24 7 / 2014

"We all have the potential to fall in love a thousand times in our lifetime. It’s easy. The first girl I ever loved was someone I knew in sixth grade. Her name was Missy; we talked about horses. The last girl I love will be someone I haven’t even met yet, probably. They all count. But there are certain people you love who do something else; they define how you classify what love is supposed to feel like. These are the most important people in your life, and you’ll meet maybe four or five of these people over the span of 80 years. But there’s still one more tier to all this; there is always one person you love who becomes that definition. It usually happens retrospectively, but it happens eventually. This is the person who unknowingly sets the template for what you will always love about other people, even if some of these loveable qualities are self-destructive and unreasonable. The person who defines your understanding of love is not inherently different than anyone else, and they’re often just the person you happen to meet the first time you really, really, want to love someone. But that person still wins. They win, and you lose. Because for the rest of your life, they will control how you feel about everyone else."

Chuck Klosterman
Killing Yourself to Live: 85% of a True Story (via greedyvegan)

24 7 / 2014

godcipherdevine:

gallifreyglo:

securelyinsecure:

Throwback - Celebrities Recreate Iconic Covers for Ebony Magazine’s 65th Anniversary (2010)

To celebrate its 65th anniversary issue and icons of the past and present, EBONY magazine asked their favorite entertainers to pose in modern-day recreations of those covers for a one-of-a-kind look back at the past.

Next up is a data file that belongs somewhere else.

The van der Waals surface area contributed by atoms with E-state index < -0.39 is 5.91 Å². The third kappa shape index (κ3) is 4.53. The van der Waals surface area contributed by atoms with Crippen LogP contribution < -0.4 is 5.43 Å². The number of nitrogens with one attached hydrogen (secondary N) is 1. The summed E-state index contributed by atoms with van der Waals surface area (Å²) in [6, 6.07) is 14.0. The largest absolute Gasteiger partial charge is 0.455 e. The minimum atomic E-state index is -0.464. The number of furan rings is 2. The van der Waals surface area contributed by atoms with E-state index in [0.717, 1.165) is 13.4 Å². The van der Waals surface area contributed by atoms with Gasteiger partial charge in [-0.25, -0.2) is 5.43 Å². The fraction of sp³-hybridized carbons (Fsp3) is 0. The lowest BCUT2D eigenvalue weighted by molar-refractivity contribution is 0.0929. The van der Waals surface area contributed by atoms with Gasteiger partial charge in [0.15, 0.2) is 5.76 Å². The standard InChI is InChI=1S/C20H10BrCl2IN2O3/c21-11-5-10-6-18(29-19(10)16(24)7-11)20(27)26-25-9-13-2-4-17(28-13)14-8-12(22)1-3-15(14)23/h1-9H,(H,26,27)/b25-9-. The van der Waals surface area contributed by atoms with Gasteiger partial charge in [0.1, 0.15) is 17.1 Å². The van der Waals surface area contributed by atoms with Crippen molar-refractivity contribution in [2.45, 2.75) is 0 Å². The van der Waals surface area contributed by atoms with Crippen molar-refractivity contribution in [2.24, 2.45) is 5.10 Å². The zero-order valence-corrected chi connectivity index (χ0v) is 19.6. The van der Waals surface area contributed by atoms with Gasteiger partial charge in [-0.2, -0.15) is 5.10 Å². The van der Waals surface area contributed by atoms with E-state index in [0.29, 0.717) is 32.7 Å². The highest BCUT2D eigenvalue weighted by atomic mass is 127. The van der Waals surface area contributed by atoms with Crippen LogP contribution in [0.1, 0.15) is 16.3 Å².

Featuring: Regina King (as Eartha Kitt), Mary J. Blige (as Diana Ross), Nia Long (as Dorothy Dandridge), John Legend (as Duke Ellington), Lamman Rucker (as Richard Roundtree), Taraji P. Henson (as Diahann Carroll), Blair Underwood (as Sidney Poitier), Jurnee Smollett (as Lena Horne), Usher Raymond (as Sammy Davis, Jr.), and Samuel L. Jackson (as Dr. Martin Luther King, Jr.), among others.

Love this!

Black Excellence

(via zionsun)

24 7 / 2014

Alicia & Kalinda - drinking

I’m taking responsibility for your irresponsibility.

(Source: mymargulies, via themushroomblues)

24 7 / 2014

featherandarrow:

"I must be a mermaid…I have no fear of depths and a great fear of shallow living." - Anaïs Nin

featherandarrow:

"I must be a mermaid…I have no fear of depths and a great fear of shallow living." - Anaïs Nin

24 7 / 2014

randomverbose:

Dear white people…

I’ll be seeing this opening weekend.

(Source: this-bi-guy)

24 7 / 2014

fleurdulys:

Plaza en Toledo - Dario de Regoyos

fleurdulys:

Plaza en Toledo - Dario de Regoyos

(via cochisejumper)

24 7 / 2014

archatlas:

Cape Romano Dome House

"Built in 1981 on the southern tip of Marco Island, the Dome House is an igloo-like concrete complex made up of white dome chambers, now decaying and slipping slowly into the ocean. Many know about it’s whereabouts but it’s origins were up to debate; from alien to secret cults. In truth, it was built by a retired oil producer and inventor… The structures remain there to this day but are so far from the shore due to changing shoreline, that any attempt at saving them has probably long been lost.” [via]

Images via.

(via cochisejumper)

24 7 / 2014

tarajosu:

Hatshepsut was the fifth pharaoh of the Eighteenth dynasty of Ancient Egypt. She is generally regarded by Egyptologists as one of the most successful pharaohs, reigning longer than any other woman of an indigenous Egyptian dynasty.

ARTIST: RAIPUN

This is inspiring.

(via cochisejumper)

24 7 / 2014

subtilitas:

Brückner & Brückner - Pope Benedict XVI Pilgrimage museum, Altötting 2009. Via, photos (C) Constantin Meyer

(via cochisejumper)